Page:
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Biomass Production and Carbon Sequestration by Cultivation of Trees under Hyperarid Conditions using Desalinated Seawater (Sewage Water)


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Ohlde, Gerhard W.; Stadtlander, Timo and Becker, Klaus (2019) Biomass Production and Carbon Sequestration by Cultivation of Trees under Hyperarid Conditions using Desalinated Seawater (Sewage Water). Journal of Agriculture Food and Development, 5, pp. 33-42.

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Online at: https://jafdev.com/jafdev-v5a4/


As growing economies – in particular in the Gulf region – use extreme and growing amounts of desalinated seawater for municipal purposes the use of produced waste waters is in the focus of science.
The fixation of atmospheric carbon-dioxide by a safe cultivation of trees using this slightly salty water sources is of increased importance in times of ongoing climate change.
Unfortunately, existing research relies on irrigation of trees in arid lands using ground water, any kind of precipitation, seasonal events like river flooding or a mix of them. To date no data support the biomass or tree production in total absence of natural precipitation and complete lack of ground water.
In this study, seven timber and fuelwood tree species, namely, Eucalyptus occidentalis En., Eucalyptus tereticornis Smith, Eucalyptus camaldulensis Dehnh., Eucalyptus gomphocephala DC., Eucalyptus grandis Hybr. Hill ex Maid, Tamarix aphylla (L.) Karst., Tamarix nilotica (Ehrenb.) Bunge were tested for carbon sequestration and biomass-production. Above-soil and sub-soil parts were determined under two levels of drip-irrigation water supply: 25% and 50% of Evapotranspiration (ETo) over a period of two years and four months from planting to harvest. The trees were cultivated under hyper-arid climatic conditions using brackish irrigation water (3.5 dS m-1) on a research and development station in Arava, Israel.
Purified waste water from a seawater desalination plant (reverse osmosis) was applied after municipal use.
Eucalyptus gomphocephala DC. delivered the highest yields and had the highest water use efficiency, producing 70 t of Dry Matter (DM) /ha/a under the higher irrigation level. Compared with the other species, E. gomphocephala DC. showed a 32% to 65% superior performance . Whereas, lower amounts of saline irrigation water were favoured by E. camaldulensis and T. aphylla – both producing more than 50 t of DM/ha/a. Nevertheless, Tamarix, as a halophyte specialist plant, needed 30 % less water for this growth.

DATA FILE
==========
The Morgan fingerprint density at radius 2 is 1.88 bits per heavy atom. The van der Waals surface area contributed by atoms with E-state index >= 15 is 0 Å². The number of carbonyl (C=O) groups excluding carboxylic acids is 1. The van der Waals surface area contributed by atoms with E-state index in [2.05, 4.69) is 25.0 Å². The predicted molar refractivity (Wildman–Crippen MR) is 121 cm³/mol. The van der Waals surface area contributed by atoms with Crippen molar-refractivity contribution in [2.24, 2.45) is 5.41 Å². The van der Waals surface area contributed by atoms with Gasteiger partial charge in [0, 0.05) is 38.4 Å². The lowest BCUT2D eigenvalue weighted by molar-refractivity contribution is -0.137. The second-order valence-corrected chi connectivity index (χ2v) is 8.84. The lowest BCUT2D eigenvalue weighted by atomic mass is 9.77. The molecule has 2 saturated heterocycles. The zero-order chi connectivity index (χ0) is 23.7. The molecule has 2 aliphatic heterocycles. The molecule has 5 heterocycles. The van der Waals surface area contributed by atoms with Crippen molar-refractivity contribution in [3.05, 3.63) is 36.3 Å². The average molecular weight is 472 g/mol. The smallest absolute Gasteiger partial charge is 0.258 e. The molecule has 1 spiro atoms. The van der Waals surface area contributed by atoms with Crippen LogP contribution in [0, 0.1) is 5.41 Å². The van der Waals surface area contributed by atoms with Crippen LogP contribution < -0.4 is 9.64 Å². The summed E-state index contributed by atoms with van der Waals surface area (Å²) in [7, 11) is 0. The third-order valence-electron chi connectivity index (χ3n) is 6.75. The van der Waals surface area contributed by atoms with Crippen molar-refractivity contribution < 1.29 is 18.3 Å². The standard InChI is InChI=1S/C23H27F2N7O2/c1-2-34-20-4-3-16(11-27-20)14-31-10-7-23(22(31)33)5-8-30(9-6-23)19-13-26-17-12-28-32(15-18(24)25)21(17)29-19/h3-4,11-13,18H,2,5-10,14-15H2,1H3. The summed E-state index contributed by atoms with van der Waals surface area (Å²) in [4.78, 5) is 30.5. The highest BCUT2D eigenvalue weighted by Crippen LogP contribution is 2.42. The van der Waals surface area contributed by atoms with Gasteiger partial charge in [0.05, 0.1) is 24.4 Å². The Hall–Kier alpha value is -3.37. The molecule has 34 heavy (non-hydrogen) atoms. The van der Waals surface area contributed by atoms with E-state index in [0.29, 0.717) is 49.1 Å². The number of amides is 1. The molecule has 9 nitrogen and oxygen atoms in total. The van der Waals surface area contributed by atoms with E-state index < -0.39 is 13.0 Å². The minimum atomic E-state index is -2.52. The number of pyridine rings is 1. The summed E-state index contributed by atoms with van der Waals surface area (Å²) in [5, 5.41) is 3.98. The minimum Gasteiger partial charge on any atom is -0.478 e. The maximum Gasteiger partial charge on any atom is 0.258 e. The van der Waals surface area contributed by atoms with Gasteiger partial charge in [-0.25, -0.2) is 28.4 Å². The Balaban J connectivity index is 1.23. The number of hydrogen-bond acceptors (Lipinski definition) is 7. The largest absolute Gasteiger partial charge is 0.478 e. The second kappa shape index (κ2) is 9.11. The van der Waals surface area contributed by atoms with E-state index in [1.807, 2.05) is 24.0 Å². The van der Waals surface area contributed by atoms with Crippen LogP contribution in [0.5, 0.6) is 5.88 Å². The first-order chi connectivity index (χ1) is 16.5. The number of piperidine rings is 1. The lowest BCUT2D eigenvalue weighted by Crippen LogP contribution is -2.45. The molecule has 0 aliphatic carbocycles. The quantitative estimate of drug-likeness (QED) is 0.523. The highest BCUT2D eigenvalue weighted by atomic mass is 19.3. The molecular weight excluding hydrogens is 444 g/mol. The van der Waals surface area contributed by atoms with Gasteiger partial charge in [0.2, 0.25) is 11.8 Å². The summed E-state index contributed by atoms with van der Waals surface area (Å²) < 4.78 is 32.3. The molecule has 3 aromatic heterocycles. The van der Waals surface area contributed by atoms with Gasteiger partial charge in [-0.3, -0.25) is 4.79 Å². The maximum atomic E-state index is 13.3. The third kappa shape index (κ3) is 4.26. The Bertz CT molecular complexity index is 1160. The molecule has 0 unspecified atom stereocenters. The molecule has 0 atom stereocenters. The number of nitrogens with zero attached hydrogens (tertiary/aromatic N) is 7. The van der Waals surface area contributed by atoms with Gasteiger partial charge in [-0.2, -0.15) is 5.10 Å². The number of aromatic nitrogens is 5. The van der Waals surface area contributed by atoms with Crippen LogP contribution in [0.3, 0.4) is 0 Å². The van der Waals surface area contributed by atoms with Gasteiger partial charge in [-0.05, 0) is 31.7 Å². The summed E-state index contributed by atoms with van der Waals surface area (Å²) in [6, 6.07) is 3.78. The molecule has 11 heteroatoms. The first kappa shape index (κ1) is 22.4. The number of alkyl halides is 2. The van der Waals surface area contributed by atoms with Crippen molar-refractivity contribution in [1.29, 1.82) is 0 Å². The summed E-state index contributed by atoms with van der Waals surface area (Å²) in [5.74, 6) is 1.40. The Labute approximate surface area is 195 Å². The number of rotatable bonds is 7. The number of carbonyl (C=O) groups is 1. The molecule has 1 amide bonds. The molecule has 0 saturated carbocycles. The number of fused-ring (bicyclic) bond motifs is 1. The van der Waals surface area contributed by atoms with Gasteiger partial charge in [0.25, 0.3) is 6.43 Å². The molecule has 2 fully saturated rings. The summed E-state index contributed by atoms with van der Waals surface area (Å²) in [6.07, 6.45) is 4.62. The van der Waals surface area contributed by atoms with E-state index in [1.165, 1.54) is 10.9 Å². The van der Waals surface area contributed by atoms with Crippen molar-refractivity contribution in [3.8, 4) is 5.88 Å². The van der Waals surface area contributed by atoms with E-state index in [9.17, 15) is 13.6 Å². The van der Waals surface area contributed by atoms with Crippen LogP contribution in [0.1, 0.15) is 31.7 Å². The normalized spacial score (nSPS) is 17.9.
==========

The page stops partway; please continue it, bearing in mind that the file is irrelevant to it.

Both Eucalyptus varieties mentioned before form a closed tree stand and reached a height of almost 10 m, two years after planting. Regardless of the particular use of the produced timber, about 15 – 25% of the trees’ total DM, approximately equal to the carbon-content, remains in the soil as long-term carbon-storage after harvesting the above ground biomass. Fast growing fuelwood tree species ensure a safe long-term biological fixation of carbon Irrigated with small amounts of saline waste water.

EPrint Type:Journal paper
Keywords:Desert, de-salinated sewage water, water-use efficiency, Dry-Matter-production, Carbon-sequestration
Subjects: Environmental aspects > Air and water emissions
Research affiliation: Switzerland > FiBL - Research Institute of Organic Agriculture Switzerland > Animal Husbandry and Breeding
Germany > University of Hohenheim > Institute for Animal Nutrition
Germany > University of Hohenheim > Institute of Animal Production in the Tropics and Subtropics
DOI:DOI: https://doi.org/10.30635/2415-0142.2019.05.4
Related Links:https://jafdev.com/journal-of-agriculture-food-and-development-volume-5/
Deposited By: Stadtlander, Dr. Timo
ID Code:37364
Deposited On:27 Feb 2020 09:39
Last Modified:27 Feb 2020 09:39
Document Language:English
Refereed:Peer-reviewed and accepted

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